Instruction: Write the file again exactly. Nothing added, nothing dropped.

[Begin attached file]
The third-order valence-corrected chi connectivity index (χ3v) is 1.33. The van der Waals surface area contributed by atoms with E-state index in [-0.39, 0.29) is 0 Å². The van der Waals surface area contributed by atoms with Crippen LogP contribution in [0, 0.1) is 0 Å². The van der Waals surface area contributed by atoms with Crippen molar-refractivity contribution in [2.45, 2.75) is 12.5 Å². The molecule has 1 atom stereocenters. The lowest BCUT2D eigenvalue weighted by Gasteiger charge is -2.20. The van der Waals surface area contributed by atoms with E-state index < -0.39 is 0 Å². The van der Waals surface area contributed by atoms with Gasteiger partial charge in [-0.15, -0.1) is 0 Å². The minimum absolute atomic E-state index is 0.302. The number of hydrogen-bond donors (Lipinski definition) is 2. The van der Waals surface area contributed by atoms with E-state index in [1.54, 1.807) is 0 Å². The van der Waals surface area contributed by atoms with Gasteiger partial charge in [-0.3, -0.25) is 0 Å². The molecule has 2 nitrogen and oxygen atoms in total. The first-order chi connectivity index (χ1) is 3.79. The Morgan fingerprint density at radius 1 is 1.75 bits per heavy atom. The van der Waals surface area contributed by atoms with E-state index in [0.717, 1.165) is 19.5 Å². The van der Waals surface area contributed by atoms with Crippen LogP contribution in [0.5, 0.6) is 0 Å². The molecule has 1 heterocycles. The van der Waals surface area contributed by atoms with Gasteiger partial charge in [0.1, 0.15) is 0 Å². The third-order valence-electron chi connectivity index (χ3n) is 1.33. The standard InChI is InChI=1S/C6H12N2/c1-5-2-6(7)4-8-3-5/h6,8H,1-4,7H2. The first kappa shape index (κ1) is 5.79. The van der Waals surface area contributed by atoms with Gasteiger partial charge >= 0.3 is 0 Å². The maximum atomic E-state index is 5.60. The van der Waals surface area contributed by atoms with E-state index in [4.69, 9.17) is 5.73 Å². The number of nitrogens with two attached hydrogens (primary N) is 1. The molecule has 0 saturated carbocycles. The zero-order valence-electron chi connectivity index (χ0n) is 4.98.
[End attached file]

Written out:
The third-order valence-corrected chi connectivity index (χ3v) is 1.33. The van der Waals surface area contributed by atoms with E-state index in [-0.39, 0.29) is 0 Å². The van der Waals surface area contributed by atoms with Crippen LogP contribution in [0, 0.1) is 0 Å². The van der Waals surface area contributed by atoms with Crippen molar-refractivity contribution in [2.45, 2.75) is 12.5 Å². The molecule has 1 atom stereocenters. The lowest BCUT2D eigenvalue weighted by Gasteiger charge is -2.20. The van der Waals surface area contributed by atoms with E-state index < -0.39 is 0 Å². The van der Waals surface area contributed by atoms with Gasteiger partial charge in [-0.15, -0.1) is 0 Å². The minimum absolute atomic E-state index is 0.302. The number of hydrogen-bond donors (Lipinski definition) is 2. The van der Waals surface area contributed by atoms with E-state index in [1.54, 1.807) is 0 Å². The van der Waals surface area contributed by atoms with Gasteiger partial charge in [-0.3, -0.25) is 0 Å². The molecule has 2 nitrogen and oxygen atoms in total. The first-order chi connectivity index (χ1) is 3.79. The Morgan fingerprint density at radius 1 is 1.75 bits per heavy atom. The van der Waals surface area contributed by atoms with E-state index in [0.717, 1.165) is 19.5 Å². The van der Waals surface area contributed by atoms with Crippen LogP contribution in [0.5, 0.6) is 0 Å². The molecule has 1 heterocycles. The van der Waals surface area contributed by atoms with Gasteiger partial charge in [0.1, 0.15) is 0 Å². The third-order valence-electron chi connectivity index (χ3n) is 1.33. The standard InChI is InChI=1S/C6H12N2/c1-5-2-6(7)4-8-3-5/h6,8H,1-4,7H2. The first kappa shape index (κ1) is 5.79. The van der Waals surface area contributed by atoms with Gasteiger partial charge >= 0.3 is 0 Å². The maximum atomic E-state index is 5.60. The van der Waals surface area contributed by atoms with E-state index in [4.69, 9.17) is 5.73 Å². The number of nitrogens with two attached hydrogens (primary N) is 1. The molecule has 0 saturated carbocycles. The zero-order valence-electron chi connectivity index (χ0n) is 4.98.